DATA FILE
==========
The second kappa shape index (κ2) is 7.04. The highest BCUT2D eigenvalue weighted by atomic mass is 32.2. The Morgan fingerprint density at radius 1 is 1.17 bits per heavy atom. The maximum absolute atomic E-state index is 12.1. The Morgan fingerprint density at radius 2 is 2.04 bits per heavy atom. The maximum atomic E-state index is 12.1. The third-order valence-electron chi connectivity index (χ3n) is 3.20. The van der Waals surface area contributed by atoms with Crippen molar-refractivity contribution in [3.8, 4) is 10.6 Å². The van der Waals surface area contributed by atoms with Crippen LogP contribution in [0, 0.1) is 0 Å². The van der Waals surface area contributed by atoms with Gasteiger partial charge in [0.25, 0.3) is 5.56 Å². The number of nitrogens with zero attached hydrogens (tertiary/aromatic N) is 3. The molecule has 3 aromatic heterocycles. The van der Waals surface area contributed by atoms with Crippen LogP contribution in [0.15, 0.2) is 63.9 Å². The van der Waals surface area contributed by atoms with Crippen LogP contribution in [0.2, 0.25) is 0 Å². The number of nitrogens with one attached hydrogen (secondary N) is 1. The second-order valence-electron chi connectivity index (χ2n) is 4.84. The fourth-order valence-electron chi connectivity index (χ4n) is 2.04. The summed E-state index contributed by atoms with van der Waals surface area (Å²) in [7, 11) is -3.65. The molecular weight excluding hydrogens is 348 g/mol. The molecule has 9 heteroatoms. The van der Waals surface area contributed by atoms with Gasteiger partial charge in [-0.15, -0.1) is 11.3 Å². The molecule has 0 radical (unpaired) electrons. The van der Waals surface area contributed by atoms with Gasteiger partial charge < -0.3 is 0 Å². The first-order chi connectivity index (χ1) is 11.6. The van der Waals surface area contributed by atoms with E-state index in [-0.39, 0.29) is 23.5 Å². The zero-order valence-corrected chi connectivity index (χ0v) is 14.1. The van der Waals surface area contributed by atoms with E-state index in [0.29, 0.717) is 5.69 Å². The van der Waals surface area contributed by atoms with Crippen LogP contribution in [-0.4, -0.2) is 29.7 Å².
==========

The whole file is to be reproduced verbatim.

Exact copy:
The second kappa shape index (κ2) is 7.04. The highest BCUT2D eigenvalue weighted by atomic mass is 32.2. The Morgan fingerprint density at radius 1 is 1.17 bits per heavy atom. The maximum absolute atomic E-state index is 12.1. The Morgan fingerprint density at radius 2 is 2.04 bits per heavy atom. The maximum atomic E-state index is 12.1. The third-order valence-electron chi connectivity index (χ3n) is 3.20. The van der Waals surface area contributed by atoms with Crippen molar-refractivity contribution in [3.8, 4) is 10.6 Å². The van der Waals surface area contributed by atoms with Crippen LogP contribution in [0, 0.1) is 0 Å². The van der Waals surface area contributed by atoms with Gasteiger partial charge in [0.25, 0.3) is 5.56 Å². The number of nitrogens with zero attached hydrogens (tertiary/aromatic N) is 3. The molecule has 3 aromatic heterocycles. The van der Waals surface area contributed by atoms with Crippen LogP contribution in [0.15, 0.2) is 63.9 Å². The van der Waals surface area contributed by atoms with Crippen LogP contribution in [0.2, 0.25) is 0 Å². The number of nitrogens with one attached hydrogen (secondary N) is 1. The second-order valence-electron chi connectivity index (χ2n) is 4.84. The fourth-order valence-electron chi connectivity index (χ4n) is 2.04. The summed E-state index contributed by atoms with van der Waals surface area (Å²) in [7, 11) is -3.65. The molecular weight excluding hydrogens is 348 g/mol. The molecule has 9 heteroatoms. The van der Waals surface area contributed by atoms with Gasteiger partial charge in [-0.15, -0.1) is 11.3 Å². The molecule has 0 radical (unpaired) electrons. The van der Waals surface area contributed by atoms with Gasteiger partial charge < -0.3 is 0 Å². The first-order chi connectivity index (χ1) is 11.6. The van der Waals surface area contributed by atoms with E-state index in [-0.39, 0.29) is 23.5 Å². The zero-order valence-corrected chi connectivity index (χ0v) is 14.1. The van der Waals surface area contributed by atoms with E-state index in [0.29, 0.717) is 5.69 Å². The van der Waals surface area contributed by atoms with Crippen LogP contribution in [-0.4, -0.2) is 29.7 Å².